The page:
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Alert: Senate Turning Fair Share for Oil into Oil Giveaway
Legislative compromise became more distant this past week, as the Senate gutted much of an oil reform bill our bi-partisan Alaska House Majority Coalition passed to get us towards a balanced budget. The bill sought a fair share for our oil. Now, the current Senate amendments make it an oil industry giveaway.
With a nearly $3 billion budget deficit, a fair, balanced revenue plan requires that we stop giving away our oil for rock-bottom oil tax rates, and that we stop paying oil companies excessive subsidies we can’t afford. It’s a matter of fairness and math. Those with the greatest wealth and profit should contribute towards a fair revenue plan. Instead of a fair share for Alaskans, the Senate version gives away an unaffordable $1.7 billion in oil company tax credits, or subsidies, over the next ten years, and reduces our already rock bottom oil production tax revenue to less than it is under current law. The bill is now in the Senate Finance Committee.
Senate Proposal Turns a Fair Oil Tax Bill into an Oil Industry Giveaway
Knowing some Republican senators are much more aligned with the views of the major oil companies regarding the revenue Alaskans should receive for our oil, our bi-partisan Alaska House Majority Coalition passed a fair, modest bill to get Alaskans a much more fair share for our oil, while seeking a level of revenue we felt the Senate would accept. We thought it was modest enough that it could build compromise, and become part of the foundation for a fiscal plan.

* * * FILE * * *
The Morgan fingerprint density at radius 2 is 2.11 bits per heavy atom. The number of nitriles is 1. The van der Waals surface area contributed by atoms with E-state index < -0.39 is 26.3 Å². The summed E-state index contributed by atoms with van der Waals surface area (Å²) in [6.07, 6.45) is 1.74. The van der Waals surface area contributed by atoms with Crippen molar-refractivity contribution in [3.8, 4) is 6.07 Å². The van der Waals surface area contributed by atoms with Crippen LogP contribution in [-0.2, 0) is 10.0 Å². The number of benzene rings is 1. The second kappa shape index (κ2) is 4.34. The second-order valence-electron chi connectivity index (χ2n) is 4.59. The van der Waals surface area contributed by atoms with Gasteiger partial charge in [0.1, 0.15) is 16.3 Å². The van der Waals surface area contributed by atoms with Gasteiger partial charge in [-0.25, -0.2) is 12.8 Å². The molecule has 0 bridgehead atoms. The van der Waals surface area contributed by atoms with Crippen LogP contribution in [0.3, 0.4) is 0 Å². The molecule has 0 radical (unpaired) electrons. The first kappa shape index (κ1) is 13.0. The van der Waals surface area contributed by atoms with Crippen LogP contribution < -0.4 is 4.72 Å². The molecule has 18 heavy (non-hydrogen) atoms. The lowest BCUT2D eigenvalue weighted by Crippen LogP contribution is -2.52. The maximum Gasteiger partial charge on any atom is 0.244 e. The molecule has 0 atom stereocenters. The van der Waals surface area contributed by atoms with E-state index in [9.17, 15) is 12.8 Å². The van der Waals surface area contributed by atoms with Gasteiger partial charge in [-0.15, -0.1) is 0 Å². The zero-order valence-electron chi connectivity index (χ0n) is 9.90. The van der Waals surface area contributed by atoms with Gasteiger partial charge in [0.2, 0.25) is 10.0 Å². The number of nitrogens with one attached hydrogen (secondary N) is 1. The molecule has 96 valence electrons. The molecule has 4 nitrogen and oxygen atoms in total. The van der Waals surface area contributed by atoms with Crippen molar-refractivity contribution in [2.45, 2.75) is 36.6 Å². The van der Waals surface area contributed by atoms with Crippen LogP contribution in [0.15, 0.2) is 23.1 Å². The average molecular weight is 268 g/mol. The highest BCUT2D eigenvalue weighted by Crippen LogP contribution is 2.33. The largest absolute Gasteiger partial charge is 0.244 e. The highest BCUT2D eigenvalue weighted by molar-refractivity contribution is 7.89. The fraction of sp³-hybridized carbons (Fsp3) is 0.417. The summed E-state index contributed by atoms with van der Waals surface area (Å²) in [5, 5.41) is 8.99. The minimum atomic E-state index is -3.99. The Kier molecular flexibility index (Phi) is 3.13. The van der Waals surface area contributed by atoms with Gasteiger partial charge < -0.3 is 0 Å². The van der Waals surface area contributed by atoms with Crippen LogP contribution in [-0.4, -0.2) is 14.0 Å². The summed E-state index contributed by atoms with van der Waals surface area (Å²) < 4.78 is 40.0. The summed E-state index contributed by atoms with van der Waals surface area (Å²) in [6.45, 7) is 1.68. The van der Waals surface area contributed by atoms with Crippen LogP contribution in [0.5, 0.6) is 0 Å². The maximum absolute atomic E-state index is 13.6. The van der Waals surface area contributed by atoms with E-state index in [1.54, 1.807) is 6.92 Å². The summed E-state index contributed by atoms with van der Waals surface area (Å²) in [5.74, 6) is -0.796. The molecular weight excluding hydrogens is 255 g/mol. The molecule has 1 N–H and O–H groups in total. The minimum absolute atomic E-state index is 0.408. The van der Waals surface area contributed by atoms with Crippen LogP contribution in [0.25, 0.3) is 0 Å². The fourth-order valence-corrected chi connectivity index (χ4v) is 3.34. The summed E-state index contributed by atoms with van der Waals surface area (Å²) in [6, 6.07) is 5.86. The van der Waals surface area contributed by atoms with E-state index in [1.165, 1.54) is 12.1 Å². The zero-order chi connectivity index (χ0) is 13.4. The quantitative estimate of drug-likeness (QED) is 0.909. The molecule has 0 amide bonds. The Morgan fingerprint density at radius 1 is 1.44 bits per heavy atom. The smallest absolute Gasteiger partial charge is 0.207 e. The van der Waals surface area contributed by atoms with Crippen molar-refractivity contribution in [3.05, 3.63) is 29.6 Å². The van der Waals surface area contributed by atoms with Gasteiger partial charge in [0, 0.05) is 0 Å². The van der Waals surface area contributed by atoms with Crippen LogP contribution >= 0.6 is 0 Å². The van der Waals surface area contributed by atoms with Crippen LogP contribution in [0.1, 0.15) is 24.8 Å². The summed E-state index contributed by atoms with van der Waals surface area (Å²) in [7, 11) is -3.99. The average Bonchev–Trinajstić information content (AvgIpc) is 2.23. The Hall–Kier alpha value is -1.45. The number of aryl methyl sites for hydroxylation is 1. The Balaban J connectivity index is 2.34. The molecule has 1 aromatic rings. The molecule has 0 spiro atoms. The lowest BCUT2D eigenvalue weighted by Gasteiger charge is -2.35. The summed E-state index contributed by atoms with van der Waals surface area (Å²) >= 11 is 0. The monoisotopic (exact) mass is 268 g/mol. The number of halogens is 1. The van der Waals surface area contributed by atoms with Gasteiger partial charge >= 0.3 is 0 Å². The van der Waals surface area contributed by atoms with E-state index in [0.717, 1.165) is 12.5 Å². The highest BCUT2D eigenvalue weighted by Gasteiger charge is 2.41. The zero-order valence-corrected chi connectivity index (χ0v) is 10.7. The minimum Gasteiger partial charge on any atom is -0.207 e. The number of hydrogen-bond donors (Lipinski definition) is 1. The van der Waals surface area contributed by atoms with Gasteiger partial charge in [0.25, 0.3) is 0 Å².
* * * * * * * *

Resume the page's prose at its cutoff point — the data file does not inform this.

We cannot solve a roughly $3 billion budget deficit with just the Senate’s proposal to cut dividends to $1,000. That leaves a $500 million deficit, it hits working and low income Alaskans the hardest, and it leaves that deficit in place, even with their proposed, damaging $100 million in public education and university cuts.
Our bi-partisan Alaska House Majority Coalition passed a bill to the Senate, HB 111, that fixed what is a miniscule oil production tax. Current production taxes range, at current prices, from ZERO on some fields, to a “high” of just 4% on others. To fix this, our bill eliminates unaffordable cash subsidy payments to oil companies, and establishes a 25% tax rate on oil company profits. We feel that companies should pay their fair share when they are profitable. The House bill protects oil producers from paying when they are losing money, and protects the state with fair revenue. If I thought we had the votes on the Senate side I would have made the bill a bit stronger, but I have to deal with the reality of a GOP-led Senate that also has to pass the legislation.
We need to move forward. We need to work together. Gutting a major piece of fair revenue legislation moved us backwards this week. We need a fair share for our oil to close our budget gap, and to allow us to afford good schools and basic services,.
I’ll keep working. I hope this is just a bump in the road.